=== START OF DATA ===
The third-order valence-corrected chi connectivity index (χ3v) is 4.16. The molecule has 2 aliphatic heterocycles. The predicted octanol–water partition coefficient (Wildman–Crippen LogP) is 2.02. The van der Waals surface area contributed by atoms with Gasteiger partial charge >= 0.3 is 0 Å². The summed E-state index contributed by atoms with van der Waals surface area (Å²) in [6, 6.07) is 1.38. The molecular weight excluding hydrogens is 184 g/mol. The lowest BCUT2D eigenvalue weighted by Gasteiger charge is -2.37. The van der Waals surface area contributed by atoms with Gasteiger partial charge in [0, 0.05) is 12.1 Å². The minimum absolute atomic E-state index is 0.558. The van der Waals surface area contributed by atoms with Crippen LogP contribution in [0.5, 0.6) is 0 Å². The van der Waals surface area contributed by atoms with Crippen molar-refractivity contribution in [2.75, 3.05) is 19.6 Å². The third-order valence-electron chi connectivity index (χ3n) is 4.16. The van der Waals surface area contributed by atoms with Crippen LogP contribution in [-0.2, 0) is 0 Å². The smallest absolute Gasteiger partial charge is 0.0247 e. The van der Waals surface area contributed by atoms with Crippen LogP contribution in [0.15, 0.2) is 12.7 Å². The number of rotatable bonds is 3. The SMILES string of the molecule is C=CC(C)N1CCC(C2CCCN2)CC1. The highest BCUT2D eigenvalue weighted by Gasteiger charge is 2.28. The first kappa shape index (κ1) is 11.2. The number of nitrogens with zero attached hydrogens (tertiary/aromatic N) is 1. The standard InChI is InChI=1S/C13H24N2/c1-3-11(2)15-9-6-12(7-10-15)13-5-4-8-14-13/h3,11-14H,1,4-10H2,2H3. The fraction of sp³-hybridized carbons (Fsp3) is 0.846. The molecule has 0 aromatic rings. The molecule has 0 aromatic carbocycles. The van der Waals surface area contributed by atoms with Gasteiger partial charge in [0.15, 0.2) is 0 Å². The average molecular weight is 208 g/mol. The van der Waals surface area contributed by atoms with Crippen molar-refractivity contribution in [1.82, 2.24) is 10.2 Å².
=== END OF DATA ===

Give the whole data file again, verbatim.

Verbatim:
The third-order valence-corrected chi connectivity index (χ3v) is 4.16. The molecule has 2 aliphatic heterocycles. The predicted octanol–water partition coefficient (Wildman–Crippen LogP) is 2.02. The van der Waals surface area contributed by atoms with Gasteiger partial charge >= 0.3 is 0 Å². The summed E-state index contributed by atoms with van der Waals surface area (Å²) in [6, 6.07) is 1.38. The molecular weight excluding hydrogens is 184 g/mol. The lowest BCUT2D eigenvalue weighted by Gasteiger charge is -2.37. The van der Waals surface area contributed by atoms with Gasteiger partial charge in [0, 0.05) is 12.1 Å². The minimum absolute atomic E-state index is 0.558. The van der Waals surface area contributed by atoms with Crippen LogP contribution in [0.5, 0.6) is 0 Å². The van der Waals surface area contributed by atoms with Crippen molar-refractivity contribution in [2.75, 3.05) is 19.6 Å². The third-order valence-electron chi connectivity index (χ3n) is 4.16. The van der Waals surface area contributed by atoms with Crippen LogP contribution in [-0.2, 0) is 0 Å². The smallest absolute Gasteiger partial charge is 0.0247 e. The van der Waals surface area contributed by atoms with Crippen LogP contribution in [0.15, 0.2) is 12.7 Å². The number of rotatable bonds is 3. The SMILES string of the molecule is C=CC(C)N1CCC(C2CCCN2)CC1. The highest BCUT2D eigenvalue weighted by Gasteiger charge is 2.28. The first kappa shape index (κ1) is 11.2. The number of nitrogens with zero attached hydrogens (tertiary/aromatic N) is 1. The standard InChI is InChI=1S/C13H24N2/c1-3-11(2)15-9-6-12(7-10-15)13-5-4-8-14-13/h3,11-14H,1,4-10H2,2H3. The fraction of sp³-hybridized carbons (Fsp3) is 0.846. The molecule has 0 aromatic rings. The molecule has 0 aromatic carbocycles. The van der Waals surface area contributed by atoms with Gasteiger partial charge in [0.15, 0.2) is 0 Å². The average molecular weight is 208 g/mol. The van der Waals surface area contributed by atoms with Crippen molar-refractivity contribution in [1.82, 2.24) is 10.2 Å².